A couple’s marriage will not be acknowledged in the society if it is carried out without a traditional sacred ceremony according to the Hindu religious beliefs. In addition, the couple will be excommunicated from their village.
There are three kinds of marriage styles in Bali: “Ngerorod” (elopement), “Memadik” (more respected) and “Nyentana” (where a man moves permanently into his wife’s home).
“Ngerorod” is the most common of these is eloping, whereby the man and woman arrange to meet somewhere out of sight of the girl’s parents and spend the night together at a friend’s house. Sufficient publicity is ensured so that people find out what is going on. Under these circumstances the girl is not allowed to return to her parents and resume life as before, but in most cases the girl’s parents are not in the least surprised. However, they make a great show of pretending to be outraged at the impudence of the boy and his family for plotting the downfall of their daughter.
“Memadik” is a marriage form in Bali in which the boy’s parents and other family members come to the house of the girl’s parents and respectfully ask for their daughter. This is a costly process as large ceremonies and offerings are involved, but needless to say accords significantly more respect from the girls parents as compared to the clandestine night-time elopement. Form the man’s point of view, however, it’s more risky as the parents of his bride-to be must give their approval.
“Nyentana” is the marriage system in Bali in which the boy leaves for the girl’s house and thereafter belongs to the girl’s family. This happens when the girl’s parents have no sons to look after their property – the man is effective assumed into the family to continue the male lineage. In this case, it is the man’s parents who must give their consent.
The morning after the proposal or elopement, a priest performs a simple ceremony called “mekala – kalaan”, which is similar to a small civil wedding in the west. It is a very private affair and the couple wears only the simplest of traditional Balinese clothes. Then they are legally married.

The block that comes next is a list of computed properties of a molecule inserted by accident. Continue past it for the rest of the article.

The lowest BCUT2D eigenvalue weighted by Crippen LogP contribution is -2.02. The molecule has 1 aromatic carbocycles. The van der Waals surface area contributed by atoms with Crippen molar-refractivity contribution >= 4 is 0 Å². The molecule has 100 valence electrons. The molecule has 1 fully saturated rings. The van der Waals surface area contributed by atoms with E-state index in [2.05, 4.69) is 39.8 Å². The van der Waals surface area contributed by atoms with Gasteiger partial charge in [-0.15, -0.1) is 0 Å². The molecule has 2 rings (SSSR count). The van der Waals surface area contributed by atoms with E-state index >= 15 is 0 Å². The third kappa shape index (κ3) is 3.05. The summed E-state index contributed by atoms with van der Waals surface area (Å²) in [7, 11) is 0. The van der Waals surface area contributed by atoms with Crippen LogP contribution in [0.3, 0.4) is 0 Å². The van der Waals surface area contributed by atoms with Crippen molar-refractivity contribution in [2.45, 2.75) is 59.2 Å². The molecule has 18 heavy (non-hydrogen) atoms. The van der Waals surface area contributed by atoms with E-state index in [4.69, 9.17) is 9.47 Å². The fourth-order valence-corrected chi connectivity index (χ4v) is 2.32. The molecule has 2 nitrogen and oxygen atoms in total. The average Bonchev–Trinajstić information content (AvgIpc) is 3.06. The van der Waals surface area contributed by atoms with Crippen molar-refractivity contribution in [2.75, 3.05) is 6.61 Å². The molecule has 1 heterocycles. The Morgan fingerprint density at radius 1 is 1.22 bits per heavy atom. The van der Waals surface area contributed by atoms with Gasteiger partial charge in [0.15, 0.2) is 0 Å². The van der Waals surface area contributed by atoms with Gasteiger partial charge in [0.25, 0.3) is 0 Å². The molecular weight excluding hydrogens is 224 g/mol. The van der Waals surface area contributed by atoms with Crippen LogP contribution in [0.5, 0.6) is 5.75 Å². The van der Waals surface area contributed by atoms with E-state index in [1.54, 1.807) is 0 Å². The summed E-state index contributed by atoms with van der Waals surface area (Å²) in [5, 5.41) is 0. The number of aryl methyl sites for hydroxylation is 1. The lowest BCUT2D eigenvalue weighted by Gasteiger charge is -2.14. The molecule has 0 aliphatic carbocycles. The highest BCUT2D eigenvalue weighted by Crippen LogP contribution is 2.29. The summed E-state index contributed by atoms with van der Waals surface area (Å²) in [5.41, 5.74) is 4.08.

Often the family of the boy will put on a more elaborate, formal wedding ceremony in which everyone dresses up in traditional Balinese clothing and a priest presides. The boy generally has a reception for friends of the couple who were not invited to the traditional ceremony. The reception is strictly western style. Three days after the wedding procession, the family of the boy visit the family of the girl, at whose house the “Ketipat Bantal” ceremony is performed. At this ceremony, the two families become united.
Mantras are chanted and offerings given in order to purify the sperm and the egg in the hopes that the two will be free from the influence of evil and demons will not interfere in the formation of the embryo.
Years ago in the days of Bali’s kingdoms, the marriage system was very strict. Only couples from the same caste were allowed to marry, in order to maintain the purity of the caste system. Anyone braking these marriage rules was banished from their village and often sent out into the jungle for the rest of their days. These days, however, while still very much respected, the caste system no longer holds such an iron-like grip over the Balinese and greater flexibility is permitted.